Boston upstart raises $46M, makes acquisition for translational imaging in biopharma R&D

Translational design images taken by inviCRO--Courtesy of inviCRO

inviCRO has raised $45.8 million in its first disclosed financing to offer imaging services and analysis to aid drug research and development, according to an SEC filing. The financing is mix of equity and debt and came just as the Boston, MA-based startup acquired peer Molecular Neuroimaging (MNI) to add its neurological imaging capabilities.

The startup was founded in 2008 and this deal is just its latest. In 2014, inviCRO helped open the Translational Imaging Center in Mattawan, MI that it co-manages with MPI Research and 3D Imaging; inviCRO provides molecular imaging, while 3D imaging offers radiopharmaceutical services and MPI contributes its CRO services. Last year, it also acquired a Seattle-based histology team.

"We have long been focused on improving the paradigm of cost-effective, time-efficient drug development efforts through imaging," said inviCRO co-founder and CEO Dr. Jack Hoppin in a statement.

The idea is to offer comprehensive imaging ranging from tissue to human-scale and contribute to translational drug discovery and subsequent research and development. The MNI acquisition is intended to round out its offerings in neurology.

"MNI's clinical trial model is a tremendous platform on which inviCRO can expand its clinical offerings and ensure that there is a fully translational imaging service offering for any therapeutic area," added inviCRO co-founder and Managing Director Dr. Christian Lackas.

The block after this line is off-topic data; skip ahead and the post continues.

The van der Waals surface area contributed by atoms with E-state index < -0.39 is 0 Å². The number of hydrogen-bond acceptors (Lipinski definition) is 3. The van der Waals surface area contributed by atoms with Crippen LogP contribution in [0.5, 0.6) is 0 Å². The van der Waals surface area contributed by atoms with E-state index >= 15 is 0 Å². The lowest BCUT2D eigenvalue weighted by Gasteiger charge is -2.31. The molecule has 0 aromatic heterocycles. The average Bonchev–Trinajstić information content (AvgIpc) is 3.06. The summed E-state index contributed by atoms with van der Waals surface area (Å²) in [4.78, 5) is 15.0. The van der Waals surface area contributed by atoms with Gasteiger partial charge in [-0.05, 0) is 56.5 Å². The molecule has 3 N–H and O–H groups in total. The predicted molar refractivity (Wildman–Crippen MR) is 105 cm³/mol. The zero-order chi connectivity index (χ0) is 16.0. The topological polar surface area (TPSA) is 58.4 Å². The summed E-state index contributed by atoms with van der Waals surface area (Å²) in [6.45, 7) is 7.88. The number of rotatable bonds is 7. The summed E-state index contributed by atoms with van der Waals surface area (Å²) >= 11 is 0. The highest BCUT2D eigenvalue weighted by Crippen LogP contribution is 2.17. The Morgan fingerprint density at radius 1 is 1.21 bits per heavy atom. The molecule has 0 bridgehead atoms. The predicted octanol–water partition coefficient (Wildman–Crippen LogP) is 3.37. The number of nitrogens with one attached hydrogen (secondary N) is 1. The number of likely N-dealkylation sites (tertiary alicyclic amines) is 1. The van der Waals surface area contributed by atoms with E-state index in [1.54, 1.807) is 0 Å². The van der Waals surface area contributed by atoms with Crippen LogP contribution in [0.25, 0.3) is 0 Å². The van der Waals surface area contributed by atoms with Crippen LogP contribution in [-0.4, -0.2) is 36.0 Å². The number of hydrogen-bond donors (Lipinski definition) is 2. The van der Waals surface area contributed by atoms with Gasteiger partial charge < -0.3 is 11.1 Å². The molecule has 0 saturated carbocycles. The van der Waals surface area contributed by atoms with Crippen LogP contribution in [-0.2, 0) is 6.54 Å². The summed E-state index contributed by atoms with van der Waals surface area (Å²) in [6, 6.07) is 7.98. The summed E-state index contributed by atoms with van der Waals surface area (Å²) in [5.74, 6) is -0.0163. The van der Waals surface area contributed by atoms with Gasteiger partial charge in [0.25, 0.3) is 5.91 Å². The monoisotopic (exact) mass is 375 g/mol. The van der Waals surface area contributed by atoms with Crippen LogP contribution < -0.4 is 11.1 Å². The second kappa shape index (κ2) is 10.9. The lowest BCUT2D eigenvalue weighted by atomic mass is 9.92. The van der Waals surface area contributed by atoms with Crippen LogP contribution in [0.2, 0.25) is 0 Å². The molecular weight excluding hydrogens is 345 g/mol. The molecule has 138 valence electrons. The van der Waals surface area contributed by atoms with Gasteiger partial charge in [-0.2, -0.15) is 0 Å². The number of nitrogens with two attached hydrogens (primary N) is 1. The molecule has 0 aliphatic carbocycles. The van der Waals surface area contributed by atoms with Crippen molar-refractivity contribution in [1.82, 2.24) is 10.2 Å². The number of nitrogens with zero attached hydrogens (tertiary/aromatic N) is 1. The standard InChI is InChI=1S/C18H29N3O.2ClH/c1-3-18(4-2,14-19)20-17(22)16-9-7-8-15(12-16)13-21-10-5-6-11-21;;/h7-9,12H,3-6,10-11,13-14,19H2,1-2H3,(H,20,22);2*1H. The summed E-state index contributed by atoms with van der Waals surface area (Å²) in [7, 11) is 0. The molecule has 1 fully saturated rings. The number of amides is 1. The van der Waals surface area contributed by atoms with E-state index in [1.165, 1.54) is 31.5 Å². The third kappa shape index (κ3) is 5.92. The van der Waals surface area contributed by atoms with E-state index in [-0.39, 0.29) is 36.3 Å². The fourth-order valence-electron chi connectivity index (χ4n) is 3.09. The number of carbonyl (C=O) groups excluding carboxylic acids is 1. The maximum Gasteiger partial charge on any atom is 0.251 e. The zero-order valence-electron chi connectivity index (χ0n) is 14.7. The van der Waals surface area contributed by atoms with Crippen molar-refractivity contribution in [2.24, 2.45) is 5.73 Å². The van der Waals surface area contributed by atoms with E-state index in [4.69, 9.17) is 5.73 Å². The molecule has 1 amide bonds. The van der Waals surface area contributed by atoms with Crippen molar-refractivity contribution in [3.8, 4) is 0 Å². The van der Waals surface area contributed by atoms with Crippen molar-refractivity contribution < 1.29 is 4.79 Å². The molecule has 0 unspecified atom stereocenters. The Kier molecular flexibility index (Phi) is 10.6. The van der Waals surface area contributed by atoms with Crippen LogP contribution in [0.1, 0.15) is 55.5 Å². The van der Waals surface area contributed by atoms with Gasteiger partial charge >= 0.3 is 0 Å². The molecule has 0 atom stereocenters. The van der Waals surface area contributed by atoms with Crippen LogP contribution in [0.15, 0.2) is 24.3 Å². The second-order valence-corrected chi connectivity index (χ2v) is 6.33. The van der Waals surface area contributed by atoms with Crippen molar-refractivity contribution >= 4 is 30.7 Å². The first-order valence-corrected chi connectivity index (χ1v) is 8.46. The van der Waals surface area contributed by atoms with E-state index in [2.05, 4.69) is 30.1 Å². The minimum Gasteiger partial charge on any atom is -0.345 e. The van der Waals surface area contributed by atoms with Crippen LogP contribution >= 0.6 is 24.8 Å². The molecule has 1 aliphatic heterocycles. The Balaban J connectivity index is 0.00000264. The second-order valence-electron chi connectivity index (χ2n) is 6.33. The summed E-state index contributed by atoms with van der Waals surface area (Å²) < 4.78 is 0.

He added, "The clinical capabilities will be further leveraged by the use of inviCRO's advanced analytics capabilities and leading software platforms, VivoQuant and iPACS, which are used to manage, organize, and process both nonclinical and clinical imaging data for our pharmaceutical, device and life sciences research customers."

inviCRO has been more focused on early stage research through lead candidate selection; it's expected that with its radioligand development capabilities, MNI will help it expand into early clinical trials. Radioligands are used to study receptor systems in the body, with particular usefulness in the brain. MNI also does large scale clinical imaging for radiopharmaceuticals as well as work on Phase 2 and Phase 3 pharma development.

- here is the MNI announcement and the SEC filing